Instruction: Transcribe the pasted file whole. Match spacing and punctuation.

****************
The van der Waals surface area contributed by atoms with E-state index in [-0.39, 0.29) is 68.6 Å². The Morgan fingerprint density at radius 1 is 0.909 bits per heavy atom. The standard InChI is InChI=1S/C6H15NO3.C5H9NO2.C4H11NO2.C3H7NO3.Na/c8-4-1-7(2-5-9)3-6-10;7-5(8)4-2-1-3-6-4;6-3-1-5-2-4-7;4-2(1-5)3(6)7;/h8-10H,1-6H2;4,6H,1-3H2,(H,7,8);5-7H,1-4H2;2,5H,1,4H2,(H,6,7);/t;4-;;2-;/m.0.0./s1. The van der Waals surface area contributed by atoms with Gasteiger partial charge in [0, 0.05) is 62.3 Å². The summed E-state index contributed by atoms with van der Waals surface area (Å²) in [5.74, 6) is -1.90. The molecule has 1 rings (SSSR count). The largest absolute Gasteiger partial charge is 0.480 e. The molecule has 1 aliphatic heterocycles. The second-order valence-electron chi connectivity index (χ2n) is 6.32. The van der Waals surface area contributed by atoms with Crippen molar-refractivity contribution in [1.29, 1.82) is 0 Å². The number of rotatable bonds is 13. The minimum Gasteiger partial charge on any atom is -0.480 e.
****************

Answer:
The van der Waals surface area contributed by atoms with E-state index in [-0.39, 0.29) is 68.6 Å². The Morgan fingerprint density at radius 1 is 0.909 bits per heavy atom. The standard InChI is InChI=1S/C6H15NO3.C5H9NO2.C4H11NO2.C3H7NO3.Na/c8-4-1-7(2-5-9)3-6-10;7-5(8)4-2-1-3-6-4;6-3-1-5-2-4-7;4-2(1-5)3(6)7;/h8-10H,1-6H2;4,6H,1-3H2,(H,7,8);5-7H,1-4H2;2,5H,1,4H2,(H,6,7);/t;4-;;2-;/m.0.0./s1. The van der Waals surface area contributed by atoms with Gasteiger partial charge in [0, 0.05) is 62.3 Å². The summed E-state index contributed by atoms with van der Waals surface area (Å²) in [5.74, 6) is -1.90. The molecule has 1 rings (SSSR count). The largest absolute Gasteiger partial charge is 0.480 e. The molecule has 1 aliphatic heterocycles. The second-order valence-electron chi connectivity index (χ2n) is 6.32. The van der Waals surface area contributed by atoms with Crippen molar-refractivity contribution in [1.29, 1.82) is 0 Å². The number of rotatable bonds is 13. The minimum Gasteiger partial charge on any atom is -0.480 e.